Journalists and media practitioners from all eight countries of
South Asia met at Kathmandu between July 21 and 23 for the eleventh annual
meeting of the South Asia Media Solidarity Network (SAMSN). The meeting took note
of the continuing deterioration in press freedom in the region and resolved that
as the key platform for collective union action in South Asia, SAMSN would continue
its campaign of advocacy on the many challenges faced by journalists in the
SAMSN seeks to be the common voice of journalists from South Asia.
It represents all regional affiliates of the International Federation of
Journalists (IFJ) in coalition with journalists' organisations and press
freedom partners working for a free and fair media founded on sound and ethical
annual meeting of SAMSN took serious note of the growing recourse to
extra-legal action by state and non-state actors intent on silencing
journalism. Of over six hundred journalists killed world over in the last
twelve years, one-sixth have been in Pakistan and one-fourth in South Asia.
Overt and covert threats of violence continue being used to silence journalists
engaged in reporting in the public interest.
countries that have just emerged from years of conflict, such as Sri Lanka and
Nepal, processes of national reconciliation have been halting and hesitant and
journalists who dare to speak up for justice and human rights face numerous
hazards. In the conflict-prone regions of India, journalists function under a
regime of extra-legal coercion where constitutional rights are violated on
almost a daily basis.
convergence of media investments with other political and other business
interests, threatens the free practice of journalism in all of South Asia. In
Bangladesh, the integration of the media industry with other lines of business
is compounded by political rivalries which deepen the polarisation among
journalists and undermine the possibility of collective action on issues of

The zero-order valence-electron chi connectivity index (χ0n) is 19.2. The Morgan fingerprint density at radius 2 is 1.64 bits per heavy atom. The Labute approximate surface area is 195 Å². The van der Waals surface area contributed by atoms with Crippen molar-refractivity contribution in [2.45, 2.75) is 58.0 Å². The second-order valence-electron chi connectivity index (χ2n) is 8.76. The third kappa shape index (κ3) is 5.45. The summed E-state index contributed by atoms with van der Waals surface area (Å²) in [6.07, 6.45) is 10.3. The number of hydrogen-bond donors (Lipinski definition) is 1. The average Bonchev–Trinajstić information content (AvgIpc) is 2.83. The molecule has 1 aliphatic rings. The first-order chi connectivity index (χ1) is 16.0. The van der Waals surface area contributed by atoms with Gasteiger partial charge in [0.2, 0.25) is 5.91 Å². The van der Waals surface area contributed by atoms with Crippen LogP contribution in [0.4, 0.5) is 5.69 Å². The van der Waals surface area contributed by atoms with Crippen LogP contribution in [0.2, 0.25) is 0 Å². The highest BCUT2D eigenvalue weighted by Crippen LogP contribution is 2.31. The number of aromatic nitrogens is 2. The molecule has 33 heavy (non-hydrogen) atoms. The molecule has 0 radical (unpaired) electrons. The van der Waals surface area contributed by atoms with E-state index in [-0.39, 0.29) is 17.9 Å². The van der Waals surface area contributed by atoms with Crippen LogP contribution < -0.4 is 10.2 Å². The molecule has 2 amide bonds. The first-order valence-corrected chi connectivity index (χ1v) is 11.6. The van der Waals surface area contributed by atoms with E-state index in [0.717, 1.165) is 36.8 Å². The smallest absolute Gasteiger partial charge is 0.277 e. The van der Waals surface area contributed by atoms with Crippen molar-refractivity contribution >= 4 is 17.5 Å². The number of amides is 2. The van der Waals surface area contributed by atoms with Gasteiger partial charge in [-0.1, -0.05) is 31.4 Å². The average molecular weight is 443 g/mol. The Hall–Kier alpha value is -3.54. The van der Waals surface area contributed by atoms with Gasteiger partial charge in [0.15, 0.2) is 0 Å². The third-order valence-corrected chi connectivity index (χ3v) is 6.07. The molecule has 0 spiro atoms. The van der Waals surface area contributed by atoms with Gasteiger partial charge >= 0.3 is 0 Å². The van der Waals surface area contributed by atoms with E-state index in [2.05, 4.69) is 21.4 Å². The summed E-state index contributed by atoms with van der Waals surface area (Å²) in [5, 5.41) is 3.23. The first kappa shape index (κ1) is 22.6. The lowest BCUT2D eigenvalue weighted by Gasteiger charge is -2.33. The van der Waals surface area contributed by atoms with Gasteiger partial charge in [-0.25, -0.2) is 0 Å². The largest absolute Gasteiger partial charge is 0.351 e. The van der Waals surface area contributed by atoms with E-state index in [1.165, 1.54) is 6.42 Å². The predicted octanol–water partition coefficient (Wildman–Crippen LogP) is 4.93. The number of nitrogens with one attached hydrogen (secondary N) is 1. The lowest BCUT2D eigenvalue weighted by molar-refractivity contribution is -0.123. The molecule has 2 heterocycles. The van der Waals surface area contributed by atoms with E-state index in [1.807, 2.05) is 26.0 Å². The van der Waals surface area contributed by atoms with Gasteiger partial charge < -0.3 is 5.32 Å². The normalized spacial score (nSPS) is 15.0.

reaffirms its commitment to partners in Bhutan and the Maldives as they seek to
establish themselves as viable collective bargaining agents, safeguarding journalists’
wages and working conditions.
endorses the efforts made by partner organisations to push back against the
threats they face. It resolves to use international covenants that national
governments in South Asia are party to, such as the U.N. human rights instruments
and the Convention to Eliminate all forms of Discrimination Against Women
(CEDAW), to improve freedom, diversity and choice for media practitioners and
welcomes the initiation of the U.N. Action Plan Against Impunity for attacks on
journalists in the partner countries of Nepal and Pakistan. It resolves to
evolve a common template for the monitoring of media rights in all countries of
South Asia. Factors and circumstances that militate against ethically sound
journalism are common to all eight countries and allow for a shared regional
will continue to engage in collective cross-border solidarity actions to uphold
the causes it is committed to. As part of building its campaign capacity, SAMSN
resolves to create an online resource or a digital hub which would host a broad
range of content relevant to its principal concerns.
endorses the charter of principles agreed in 2008 and authorises its steering
group members to function as focal points for in-country deliberations and
campaign planning upto its twelfth annual session, scheduled for 2014.
For further information
contact IFJ Asia-Pacific on +612 9333 0918
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